Monday afternoon started with a debate on childcare. It began with a panel session chaired by Guardian journalist Yvonne Roberts, with Carol Ball (UNISON nursery nurse) and Philippa Thompson from 4Children, speaking. This was followed by a couple of motions.
Speakers talked in particular about low pay and poor conditions for childcare workers, and mentioned the nursery nurses’ strike in Scotland last year.
The big majority of childcarers work at home or at small voluntary sector or private nurseries. Very few are in trade unions.
There was lots of praise for the government and the advances it has made in the area of working parents’ rights. It is true that things have got better. I have had progressively better maternity pay and leave for each of my three kids (born 1999, 2002 and 2004), and my partner now has stronger legal status as a father.
But the facts remain that:
- The vast majority of employers provide no help with childcare;
- Parental leave is unpaid, so useless to low-paid workers and a struggle for many others;
- Childcare is expensive and very hard to get outside ‘normal’ hours;
- Maternity and paternity rights are still not good enough;
- Childcare is still seem as a personal indulgence not a responsibility of society.
Many of these points were made during the debate. But 18 years of Tory government seem to have convinced many trade union big cheeses to hang out the banners for every crumb that falls from New Labour's table (apologies for that woeful mixed metaphor).
Next up was … me! I stuck my hand up to make a short speech about abortion rights, as otherwise this pressing issue would not have got a mention in Congress. I’ll post up the text later on. So make sure you check back.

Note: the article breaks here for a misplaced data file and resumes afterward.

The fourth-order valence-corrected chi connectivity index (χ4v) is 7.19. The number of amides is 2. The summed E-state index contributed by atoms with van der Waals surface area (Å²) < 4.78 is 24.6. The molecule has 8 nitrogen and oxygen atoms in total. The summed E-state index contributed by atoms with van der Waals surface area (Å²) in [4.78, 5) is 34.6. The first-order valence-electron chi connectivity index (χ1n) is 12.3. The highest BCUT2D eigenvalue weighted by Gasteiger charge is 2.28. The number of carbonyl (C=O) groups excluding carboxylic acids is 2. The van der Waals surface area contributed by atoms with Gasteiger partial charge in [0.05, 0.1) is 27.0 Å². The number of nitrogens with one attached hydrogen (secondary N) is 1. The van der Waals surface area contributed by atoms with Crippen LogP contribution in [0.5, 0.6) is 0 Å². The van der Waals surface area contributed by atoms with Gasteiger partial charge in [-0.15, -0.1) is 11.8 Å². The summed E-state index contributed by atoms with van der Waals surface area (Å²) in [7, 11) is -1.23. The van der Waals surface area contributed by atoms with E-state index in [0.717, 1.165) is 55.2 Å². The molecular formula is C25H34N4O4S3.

Then there was the General Secretary’s address. I won’t bore you with the details (not yet, anyway) – you can read it yourself here, but don’t expect anything too exciting.
Congress also discussed anti-fascism. Speakers talked about fighting the BNP (rightly described by one speaker as “scum”, “dross” and “not very nice people”(!)) in the community and in elections. It also discussed the need for unions to have the legal right to exclude fascists from membership.
All very good, and guess what? The motion was passed unanimously. But as a movement, we are going to have to think more about how we fight the fascists, and get more active in actually doing it. I had an interesting conversation with the woman at the Trade Unions for Searchlight stall on this very subject.
The TUC Lesbian, Gay, Bisexual and Transgendered Workers’ Conference introduced an motion entitled ‘Amendment to Equality Bill’. As the motion points out, the government plans to outlaw discrimination in the provision on services on the grounds of religion but not on the grounds of sexuality. Alan Jarman of UNISON, proposing the motion, asked “Why is it that this government believes that there is a hierarchy of equality? … this is nothing short of a travesty … Why should we have to wait for crumbs to fall from the table of government?” My sentiments exactly, and without mixing the crumbs metaphor with any other.
The seconding speech from the FDA (senior civil servants, yah) pointed out that religious communities are rightly getting legal protection from discrimination, but that a fair bit of homophobia originates from religious teachings. He said: “If your religion tells you that being gay is sinful, then your religion has got it wrong”.
In my view, political figures – including some in the labour movement – have been giving far too much credibility to religious authorities lately. It is good to hear someone pointing out that, er, they can be bigots sometimes and it’s not on.